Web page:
(Editor’s note: Rocky Nook publishes books on photography. Their books are written by photographers for photographers. Photofocus is publishing select chapters from the Rocky Nook Enthusiast’s Guide series each week. First up: The Enthusiast’s Guide to Composition)
Fill the frame
The concept is simple — when looking through the camera at the scene in front of you, do whatever you need to do to capture the scene without erroneous content on the periphery. Similar to the way that maintaining a healthy diet means regularly filling up on fruits and veggies rather than Twinkies and rocky road ice cream, the idea here is to fill the frame with meaningful content instead of random items in the background. This could mean changing your position, adjusting your angle, switching to a different lens, or most commonly, just stepping in and moving closer. Doing this one simple thing will instantly make the resulting image more captivating by removing clutter and drawing attention to your subject.
Pets provide a great opportunity to practice filling the frame. The next time your favorite critter inspires you to pick up your camera, look through the frame and ask yourself, “What am I seeing in this scene that doesn’t need to be here? Would I feel compelled to crop this later?”
Then, instead of shooting from wherever you happen to be, step closer and change your position in order to eliminate the clutter from the frame. Then, fill the frame only with whatever it is that inspired you to take the photo in the first place.
I shot this photo while buried beneath a crochet project. I managed to forever document my wrinkly pants while trying to take a simple photo of our cat, Merki. The resulting composition is confusing at best. Was my intended subject my wrinkled pants? My ambiguous crochet project? Or Merki (whom we can barely see), snoozing across the way?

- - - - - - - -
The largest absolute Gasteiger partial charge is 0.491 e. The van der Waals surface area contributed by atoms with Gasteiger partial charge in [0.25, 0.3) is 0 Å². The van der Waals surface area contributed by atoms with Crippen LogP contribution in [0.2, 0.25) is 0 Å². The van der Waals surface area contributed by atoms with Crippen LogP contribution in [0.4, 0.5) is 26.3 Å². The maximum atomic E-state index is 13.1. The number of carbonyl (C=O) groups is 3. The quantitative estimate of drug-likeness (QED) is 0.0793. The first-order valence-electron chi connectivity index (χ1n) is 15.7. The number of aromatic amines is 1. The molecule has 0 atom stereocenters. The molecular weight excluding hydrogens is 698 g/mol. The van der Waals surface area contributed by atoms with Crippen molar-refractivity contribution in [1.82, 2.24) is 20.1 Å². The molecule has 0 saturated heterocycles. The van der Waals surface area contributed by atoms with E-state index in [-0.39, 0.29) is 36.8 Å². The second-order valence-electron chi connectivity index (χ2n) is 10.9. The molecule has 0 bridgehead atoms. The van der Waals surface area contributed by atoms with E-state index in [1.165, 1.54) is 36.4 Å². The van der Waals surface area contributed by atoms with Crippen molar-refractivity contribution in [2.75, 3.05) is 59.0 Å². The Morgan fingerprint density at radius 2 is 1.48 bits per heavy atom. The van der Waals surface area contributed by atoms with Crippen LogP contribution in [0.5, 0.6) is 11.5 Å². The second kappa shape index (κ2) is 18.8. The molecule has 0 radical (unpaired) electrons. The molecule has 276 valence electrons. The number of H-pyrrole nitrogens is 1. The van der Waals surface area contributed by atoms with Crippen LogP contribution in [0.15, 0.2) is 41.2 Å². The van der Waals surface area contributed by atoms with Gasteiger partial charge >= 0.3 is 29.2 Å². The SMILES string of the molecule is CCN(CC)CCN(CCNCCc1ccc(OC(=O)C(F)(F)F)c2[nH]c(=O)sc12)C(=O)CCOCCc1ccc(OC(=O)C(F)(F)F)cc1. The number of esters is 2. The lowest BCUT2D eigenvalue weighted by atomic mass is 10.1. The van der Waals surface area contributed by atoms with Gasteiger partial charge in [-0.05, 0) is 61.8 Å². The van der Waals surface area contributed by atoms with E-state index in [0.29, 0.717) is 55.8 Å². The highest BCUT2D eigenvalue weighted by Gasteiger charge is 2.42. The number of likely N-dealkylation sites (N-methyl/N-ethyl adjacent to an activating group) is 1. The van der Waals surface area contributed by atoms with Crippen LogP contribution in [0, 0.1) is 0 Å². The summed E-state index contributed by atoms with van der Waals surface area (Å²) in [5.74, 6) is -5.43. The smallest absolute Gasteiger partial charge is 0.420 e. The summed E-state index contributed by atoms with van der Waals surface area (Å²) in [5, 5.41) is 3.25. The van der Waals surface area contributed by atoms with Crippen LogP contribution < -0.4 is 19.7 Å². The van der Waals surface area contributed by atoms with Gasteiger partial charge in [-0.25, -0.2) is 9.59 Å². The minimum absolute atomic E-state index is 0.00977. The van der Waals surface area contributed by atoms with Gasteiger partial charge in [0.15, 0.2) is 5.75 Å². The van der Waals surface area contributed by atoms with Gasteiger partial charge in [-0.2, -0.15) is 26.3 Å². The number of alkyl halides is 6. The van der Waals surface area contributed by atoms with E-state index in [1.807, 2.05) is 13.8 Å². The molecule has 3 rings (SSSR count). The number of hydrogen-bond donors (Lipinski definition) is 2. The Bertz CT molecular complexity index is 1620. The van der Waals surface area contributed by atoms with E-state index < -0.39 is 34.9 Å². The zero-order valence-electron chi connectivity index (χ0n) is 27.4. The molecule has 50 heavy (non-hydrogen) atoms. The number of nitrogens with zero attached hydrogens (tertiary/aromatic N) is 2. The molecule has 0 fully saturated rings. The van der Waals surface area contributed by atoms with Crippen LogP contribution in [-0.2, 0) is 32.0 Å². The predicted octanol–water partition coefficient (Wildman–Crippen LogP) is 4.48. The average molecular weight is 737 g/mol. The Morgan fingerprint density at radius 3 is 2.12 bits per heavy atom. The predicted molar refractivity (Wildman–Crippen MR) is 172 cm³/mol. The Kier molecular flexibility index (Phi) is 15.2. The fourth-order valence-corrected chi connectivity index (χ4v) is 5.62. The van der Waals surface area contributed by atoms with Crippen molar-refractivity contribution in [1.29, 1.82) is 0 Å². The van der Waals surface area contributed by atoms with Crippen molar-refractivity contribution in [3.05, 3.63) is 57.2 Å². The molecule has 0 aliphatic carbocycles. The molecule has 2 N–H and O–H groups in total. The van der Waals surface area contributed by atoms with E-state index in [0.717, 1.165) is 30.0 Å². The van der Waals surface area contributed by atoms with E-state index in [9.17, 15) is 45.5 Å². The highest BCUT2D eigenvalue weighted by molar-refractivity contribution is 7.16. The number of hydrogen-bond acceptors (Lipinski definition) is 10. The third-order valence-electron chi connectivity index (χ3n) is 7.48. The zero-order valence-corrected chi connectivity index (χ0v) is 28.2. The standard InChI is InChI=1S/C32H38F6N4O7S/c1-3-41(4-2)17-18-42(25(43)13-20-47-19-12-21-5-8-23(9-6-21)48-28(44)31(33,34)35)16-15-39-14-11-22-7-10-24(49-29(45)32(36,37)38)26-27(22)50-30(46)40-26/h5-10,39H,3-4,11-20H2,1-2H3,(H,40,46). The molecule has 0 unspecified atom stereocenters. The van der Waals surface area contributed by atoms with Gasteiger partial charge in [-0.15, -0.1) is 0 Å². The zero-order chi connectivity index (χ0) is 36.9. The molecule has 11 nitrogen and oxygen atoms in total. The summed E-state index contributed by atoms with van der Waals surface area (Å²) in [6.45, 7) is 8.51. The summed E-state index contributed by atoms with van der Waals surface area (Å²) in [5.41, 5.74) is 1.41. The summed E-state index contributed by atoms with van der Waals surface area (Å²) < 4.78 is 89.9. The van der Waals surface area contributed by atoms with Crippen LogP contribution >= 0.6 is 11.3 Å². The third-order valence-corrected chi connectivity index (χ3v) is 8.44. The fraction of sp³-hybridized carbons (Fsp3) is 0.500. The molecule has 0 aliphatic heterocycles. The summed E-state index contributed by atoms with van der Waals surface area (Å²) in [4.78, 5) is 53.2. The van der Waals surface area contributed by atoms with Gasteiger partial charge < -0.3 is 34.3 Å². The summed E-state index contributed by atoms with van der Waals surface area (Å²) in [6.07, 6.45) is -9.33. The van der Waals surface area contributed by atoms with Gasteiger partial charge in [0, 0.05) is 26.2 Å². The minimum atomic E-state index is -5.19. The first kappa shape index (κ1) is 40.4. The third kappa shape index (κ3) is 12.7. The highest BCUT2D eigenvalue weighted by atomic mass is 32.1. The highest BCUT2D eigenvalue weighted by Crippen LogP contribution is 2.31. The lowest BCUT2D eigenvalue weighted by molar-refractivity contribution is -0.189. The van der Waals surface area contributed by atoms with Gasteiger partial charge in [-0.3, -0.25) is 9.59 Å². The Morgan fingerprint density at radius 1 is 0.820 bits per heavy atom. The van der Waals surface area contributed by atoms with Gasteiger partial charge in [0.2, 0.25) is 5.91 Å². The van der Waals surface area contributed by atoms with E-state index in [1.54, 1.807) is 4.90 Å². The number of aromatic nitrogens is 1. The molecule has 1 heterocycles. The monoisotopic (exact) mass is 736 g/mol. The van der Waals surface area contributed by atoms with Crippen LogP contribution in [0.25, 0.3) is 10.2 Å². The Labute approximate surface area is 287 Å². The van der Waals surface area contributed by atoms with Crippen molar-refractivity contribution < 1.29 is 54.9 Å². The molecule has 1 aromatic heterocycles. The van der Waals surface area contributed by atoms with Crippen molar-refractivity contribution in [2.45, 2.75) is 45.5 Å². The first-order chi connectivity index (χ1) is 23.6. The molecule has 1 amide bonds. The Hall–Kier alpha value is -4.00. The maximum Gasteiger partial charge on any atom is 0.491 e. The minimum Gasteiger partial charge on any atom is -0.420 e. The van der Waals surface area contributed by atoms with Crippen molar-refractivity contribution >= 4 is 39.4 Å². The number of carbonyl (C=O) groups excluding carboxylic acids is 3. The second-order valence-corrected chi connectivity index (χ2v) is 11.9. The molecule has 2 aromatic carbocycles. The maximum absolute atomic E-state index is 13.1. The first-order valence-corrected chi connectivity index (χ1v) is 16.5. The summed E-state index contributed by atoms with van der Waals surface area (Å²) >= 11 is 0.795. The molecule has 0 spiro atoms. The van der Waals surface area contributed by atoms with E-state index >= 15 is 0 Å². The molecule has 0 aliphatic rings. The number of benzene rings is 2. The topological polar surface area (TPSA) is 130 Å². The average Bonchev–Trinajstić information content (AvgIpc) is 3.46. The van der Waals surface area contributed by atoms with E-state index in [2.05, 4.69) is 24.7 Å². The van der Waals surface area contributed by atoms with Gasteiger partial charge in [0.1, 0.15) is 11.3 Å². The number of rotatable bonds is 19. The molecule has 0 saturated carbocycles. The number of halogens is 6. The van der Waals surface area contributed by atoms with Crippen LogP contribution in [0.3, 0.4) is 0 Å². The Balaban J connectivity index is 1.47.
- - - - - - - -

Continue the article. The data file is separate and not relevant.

A few crochet rows later, Merki had moved to another nearby chair. This time, I got up, stepped closer, and changed my angle (now shooting from above). The result is a much more interesting photo where Merki is the clear subject. Now, not only have I saved myself the hassle of having to crop the image later to trim the fat, but I’ve effectively dealt with my wrinkly pants — no ironing necessary. Another way to think of it is to shoot the photo the way you would want to crop it afterward.
Light bulb moment: photograph for the crop!
If you’re someone who regularly finds yourself feeling like you need to crop your photos to make them look better, not only will learning to fill the frame dramatically improve your images, but it will save you a lot of work on the back end. As if the threat of more work wasn’t bad enough, did you know that cropping can wreak havoc on your photos? (You may want to sit down for this one.) Not only is cropping for the sake of composition frowned upon, but it can limit your options for outputting the photo later by reducing the effective resolution. Your uncropped, straight-out-of-camera image may easily be printed as a large-scale, high-quality wall hanging. But once cropped, depending on how severely you’re compensating for your composition, you may barely have enough pixels left to make a postcard-size image look good.
To avoid this problem, shoot the way you’d want to crop later. If you’re trying to take a close-up headshot, for example, you should do just that: shoot a close-up headshot (as opposed to a full body or wider shot that includes other distracting elements). Cropping to clean up a messy background or sloppy composition can get you in trouble resolution-wise (not to mention that it’s just bad form). For example, the original, uncropped image above has enough pixels to be printed at upward of 42 x 36 inches. After doing some cropping, we’re left with a better composition (as shown ibelow), but we paid the price in pixels; as a result, the final image has a maximum high-quality print size of 5 x 7 inches.
The bottom line? When in doubt, get closer.
It makes a world of difference.
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